This is what the news should sound like. The biggest stories of our time, told by the best journalists in the world. Hosted by Michael Barbaro. Twenty minutes a day, five days a week, ready by 6 a.m.
Amazon and the Labor Shortage
Amazon is constantly hiring. Data has shown that the company has had a turnover rate of about 150 percent a year.
For the founder, Jeff Bezos, worker retention was not important, and the company built systems that didn’t require skilled workers or extensive training — it could hire and lose people all of the time.
Amazon has been able to replenish its work force, but the pandemic has exposed the vulnerabilities of this approach.
We explore what the labor shortage has meant for Amazon and the people who work there.
Guest: Karen Weise, a technology correspondent, based in Seattle for The New York Times.
What We Know About the Omicron Variant
The story of the Omicron variant began a week ago, when researchers in southern Africa detected a version of the coronavirus that carried 50 mutations.
When scientists look at coronavirus mutations, they worry about three things: Is the new variant more contagious? Is it going to cause people to get sicker? And how will the vaccines work against it?
We explore when we will get the answers to these three questions, and look at the discovery of the variant and the international response to it.
Guest: Apoorva Mandavilli, a reporter covering science and global health for The New York Times.
A Prosecutor’s Winning Strategy in the Ahmaud Arbery Case
This episode contains strong language.
Heading into deliberations in the trial of the three white men in Georgia accused of chasing down and killing Ahmaud Arbery, an unarmed Black man, it was not clear which way the jurors were leaning.
In the end, the mostly white jury found all three men guilty of murder. We look at the prosecution’s decision not to make race a central tenet of their case, and how the verdict was reached.
Guest: Richard Fausset, a correspondent based in Atlanta.
The Farmers Revolt in India
After a landslide re-election in 2019, Prime Minister Narendra Modi’s control over India seemed impossible to challenge.
But a yearlong farmers’ protest against agricultural overhauls has done just that, forcing the Indian prime minister to back down.
How did the protesters succeed?
Guest: Emily Schmall, a South Asia correspondent for The New York Times.
Righting the Historical Wrong of the Claiborne Highway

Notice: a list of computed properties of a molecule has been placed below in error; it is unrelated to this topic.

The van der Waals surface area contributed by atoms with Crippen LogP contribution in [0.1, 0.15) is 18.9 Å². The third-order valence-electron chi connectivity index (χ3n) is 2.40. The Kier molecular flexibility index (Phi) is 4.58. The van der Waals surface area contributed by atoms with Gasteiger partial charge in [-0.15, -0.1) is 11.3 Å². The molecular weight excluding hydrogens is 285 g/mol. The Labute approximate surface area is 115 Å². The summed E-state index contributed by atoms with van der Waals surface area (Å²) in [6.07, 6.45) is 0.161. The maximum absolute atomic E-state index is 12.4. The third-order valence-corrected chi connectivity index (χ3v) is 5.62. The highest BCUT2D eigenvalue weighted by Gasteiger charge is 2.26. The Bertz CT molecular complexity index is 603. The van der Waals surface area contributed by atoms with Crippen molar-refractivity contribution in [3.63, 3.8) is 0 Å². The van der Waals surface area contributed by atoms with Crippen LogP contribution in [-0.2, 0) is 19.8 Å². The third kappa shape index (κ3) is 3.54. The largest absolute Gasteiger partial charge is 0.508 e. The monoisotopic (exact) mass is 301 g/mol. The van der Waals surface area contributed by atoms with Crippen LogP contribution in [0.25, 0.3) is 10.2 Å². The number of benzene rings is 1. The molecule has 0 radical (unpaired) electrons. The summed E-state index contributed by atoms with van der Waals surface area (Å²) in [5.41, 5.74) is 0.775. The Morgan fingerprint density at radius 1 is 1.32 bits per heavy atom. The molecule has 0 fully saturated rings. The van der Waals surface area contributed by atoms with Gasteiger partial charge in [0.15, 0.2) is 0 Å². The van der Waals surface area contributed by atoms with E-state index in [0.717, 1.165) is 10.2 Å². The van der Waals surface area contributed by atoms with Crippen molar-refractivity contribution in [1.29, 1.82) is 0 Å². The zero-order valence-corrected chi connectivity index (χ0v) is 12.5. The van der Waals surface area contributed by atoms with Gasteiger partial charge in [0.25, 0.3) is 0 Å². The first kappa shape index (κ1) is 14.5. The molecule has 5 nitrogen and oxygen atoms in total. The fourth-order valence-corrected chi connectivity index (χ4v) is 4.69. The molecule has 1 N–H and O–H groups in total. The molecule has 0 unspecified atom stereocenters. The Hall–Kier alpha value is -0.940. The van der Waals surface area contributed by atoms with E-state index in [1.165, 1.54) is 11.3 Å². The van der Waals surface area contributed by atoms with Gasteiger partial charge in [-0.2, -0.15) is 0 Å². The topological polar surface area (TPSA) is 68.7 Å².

In the 1950s and ’60s, the Tremé neighborhood of New Orleans, one of the oldest African-American neighborhoods in the United States, was a vibrant community.
But the construction of the Claiborne Expressway in the 1960s gutted the area.
The Biden administration has said that the trillion-dollar infrastructure package will address such historical wrongs.
How might that be achieved?
Guest: Audra D.S. Burch, a national correspondent for The New York Times.
The Acquittal of Kyle Rittenhouse
This episode contains strong language.
On Aug. 25, 2020, Kyle Rittenhouse, a teenager, shot three men, two of them fatally, during street protests in Kenosha, Wis., over the shooting of a Black man by a white police officer.
Mr. Rittenhouse’s trial, which began on Nov. 1, revolved around a central question: Did his actions constitute self-defense under Wisconsin law?
Last week, a jury decided that they did, finding him not guilty on every count against him.
We look at key moments from the trial and at how the verdict was reached.
Guest: Julie Bosman, the Chicago bureau chief of The New York Times.
Give Campbell a raise!!!
I love this show and have really enjoyed the two instalments on the PA school board. Wow, things are absolutely whack in the US. Please give Campbell a raise after having to sit with Paul Martino for his interview, that guy is the worst!!
Good podcast - Awful presenter
The host does his best to make an otherwise excellent podcast insufferable.
ENOUGH WITH THE MUSIC PLS!
Some excellent reporting though often biased.
PLEASE STOP THE MELODRAMATIC MUSIC!!!! I really don’t need to be told how to feel about any story you are reporting, I can make up my mind. Don’t US citizens understand something unless there’s music attached to it?
Objective reporting should rely on the content, not on sentimental music...